Special to the Pioneer
June 6, 2019 marks the 75th anniversary of the greatest invasion of all time, D-Day. I interviewed air force veteran Arthur Bradford at his Invermere home before he died in 1999. Arthur had twinkling eyes, dry wit and the typical British habit of understatement. His experience on D-Day must have been horrendous, but he made it sound like a comical adventure!
Arthur’s Early Life
Arthur Thomas Bradford was born on February 12, 1913 in southern Wales. After finishing high school, he trained as a teacher in Cardiff and then moved to England. There he married an English girl named Joyce Jefferys (nicknamed Trudy) and the young couple purchased a house in Southampton, on the south coast.
Arthur Was One of “The Few”
When war broke out in September 1939, Arthur was called up and sent to Canada to train as a fighter pilot, under the British Commonwealth Air Training Plan, at Penhold, Alberta. Upon his return he was stationed at RAF Biggin Hill, a fighter command air base.
Arthur was one of “The Few” who flew a Spitfire during the Battle of Britain, intercepting the Luftwaffe bombers on their way to bomb London. The expression is taken from Churchill’s famous speech about the Royal Air Force: “Never was so much owed by so many to so few.”
Typically, Arthur made light of his achievement. “I wasn’t a very good pilot – that’s why I’m here today. It was the good pilots who got killed.” Nevertheless, he shot down three Stukas, the dreaded German two-man dive bombers.
For the next couple of years, Arthur was stationed at air bases all over England. He and his wife had a baby son named Michael. They decided Southampton wasn’t safe from German bombers, so Trudy and the baby went to live with the elder Bradfords in Wales.
Arthur Shot Down on D-Day
After almost five years of war, the Allies finally felt ready to wrest control of the European continent back from the Nazis.
As dawn broke on June 6, 1944, Arthur was flying a last-minute reconnaissance mission over LeHavre, France. His Spitfire was painted with black and white “invasion stripes,” so the Allies wouldn’t accidentally fire on their own aircraft.
He flew over the English Channel, past masses of troop-carrying gliders being towed by bombers. From his cockpit, he could see an armada of around seven thousand ships approaching the French coast.
He must have felt pretty safe up there, far away from the battle shaping up below.
And then his Spitfire was shot down by anti-aircraft fire!
Fortunately, he had time to bail out into the Channel wearing his bright yellow life jacket. Soon afterwards, a landing craft full of soldiers pulled him out of the water.
Then Arthur realized, to his dismay, that he was heading towards the heavily-defended beach! “I was the unhappiest man on that boat,” he told me.
Already soaking wet and freezing, Arthur was ordered off the boat along with everyone else. He had no unit, no commanding officer, and no weapon — except for a service
revolver which all the pilots wore, in a clip stuck shut by salt water.
Arthur made no claims to bravery. “I headed for a concrete wall and hid behind it for three days.”
The beach was a scene of pandemonium. By sunset, an incredible 175,000 British, American, Canadian and Free French troops had landed on the Normandy coast.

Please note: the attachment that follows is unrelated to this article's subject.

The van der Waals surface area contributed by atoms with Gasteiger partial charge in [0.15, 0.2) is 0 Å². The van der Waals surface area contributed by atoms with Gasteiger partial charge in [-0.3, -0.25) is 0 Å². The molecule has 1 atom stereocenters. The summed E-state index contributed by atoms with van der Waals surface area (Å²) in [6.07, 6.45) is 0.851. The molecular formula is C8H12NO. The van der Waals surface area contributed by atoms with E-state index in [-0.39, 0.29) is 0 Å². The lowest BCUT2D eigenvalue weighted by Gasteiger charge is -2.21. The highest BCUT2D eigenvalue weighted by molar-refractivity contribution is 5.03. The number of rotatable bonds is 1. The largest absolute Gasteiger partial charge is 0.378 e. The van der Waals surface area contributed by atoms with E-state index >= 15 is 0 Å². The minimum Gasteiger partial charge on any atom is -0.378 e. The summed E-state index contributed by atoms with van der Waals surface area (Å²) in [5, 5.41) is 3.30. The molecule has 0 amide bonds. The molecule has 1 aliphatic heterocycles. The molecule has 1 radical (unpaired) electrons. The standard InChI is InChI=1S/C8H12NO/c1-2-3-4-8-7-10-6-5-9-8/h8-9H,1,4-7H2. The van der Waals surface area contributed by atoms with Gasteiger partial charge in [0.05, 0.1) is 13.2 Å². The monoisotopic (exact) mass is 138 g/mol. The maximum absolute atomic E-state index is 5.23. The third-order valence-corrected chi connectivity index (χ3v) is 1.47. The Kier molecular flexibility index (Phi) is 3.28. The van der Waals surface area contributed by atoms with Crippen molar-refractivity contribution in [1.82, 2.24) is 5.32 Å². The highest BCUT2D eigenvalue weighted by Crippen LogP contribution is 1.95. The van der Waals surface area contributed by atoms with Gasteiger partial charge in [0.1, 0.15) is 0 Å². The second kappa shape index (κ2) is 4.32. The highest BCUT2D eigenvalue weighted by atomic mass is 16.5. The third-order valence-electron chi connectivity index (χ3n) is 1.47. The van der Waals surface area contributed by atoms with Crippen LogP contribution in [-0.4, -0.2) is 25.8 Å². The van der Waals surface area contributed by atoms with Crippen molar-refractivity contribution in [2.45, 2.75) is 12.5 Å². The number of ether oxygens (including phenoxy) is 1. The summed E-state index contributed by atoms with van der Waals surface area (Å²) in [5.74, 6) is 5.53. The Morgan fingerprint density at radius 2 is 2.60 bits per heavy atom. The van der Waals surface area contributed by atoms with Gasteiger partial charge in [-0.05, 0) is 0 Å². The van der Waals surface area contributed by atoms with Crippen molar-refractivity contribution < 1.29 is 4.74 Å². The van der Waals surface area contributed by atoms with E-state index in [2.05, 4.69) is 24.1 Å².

Arthur remained huddled under his rock. On the third day, he was finally picked up by another landing craft, evacuating some of the wounded men off the beach.
Half-way across the English Channel, the landing craft was torpedoed and sunk! Once again, poor Arthur found himself in the drink.
For the second time in three days, he was pulled from the water by another vessel heading back to England, and he safely reached Southampton.
He went straight to an officer and requested compassionate leave for being torpedoed.
“Torpedoed! Spitfire pilots don’t get torpedoed!” was the officer’s response.
After a heated discussion, Arthur boarded a train for Wales, arriving in the middle of the night in a terrible rainstorm. He walked a mile to his house in the drenching rain, and knocked on the door, but nobody answered. He threw pebbles against the window until his wife Trudy opened the door.
“But you’re dead!” she cried out.
“I’m not dead, but I’m wet! Let me in!”
It wasn’t until he got inside that she burst into tears. She had already received a telegram saying that he was missing in action.
After a short leave, Arthur returned to his squadron and was stationed in France, Belgium, and then Germany, until the long European war ended on May 8, 1945. As Arthur recalled: “Within an hour there was nothing left to drink in the mess!”
After the War
Arthur returned to his teaching career. His only son Michael grew up and became a teacher like his father. Michael and his wife Rosemary, also a teacher, emigrated to Canada and settled in Invermere in 1970. Now retired, Michael finished his career as principal at Eileen Madson Primary School.
Arthur and his wife followed them to Invermere in 1985, where they enjoyed spending time with Mike and Rosemary, and their three granddaughters – Fiona, Claire and Amy. Fiona still lives in Invermere with her own family. After his wife died in 1994, Arthur Bradford lived alone in his cottage overlooking Kinsmen Beach until he passed away in 1999.
Every year on June 6th – the anniversary of D-Day – I remember Arthur Bradford. I think he is observing the celebrations from high above, zooming around in his Spitfire!
Arthur Bradford’s story and 26 other wartime interviews are included in a non-fiction book by local author Elinor Florence called My Favourite Veterans: True Stories From World War Two’s Hometown Heroes. Signed copies are available at Lambert-Kipp Pharmacy in Invermere, or by calling Elinor at 250-342-0444.
This story was edited down from Ms. Florence’s original post about Mr. Bradford. To read the full and fascinating tale, click here.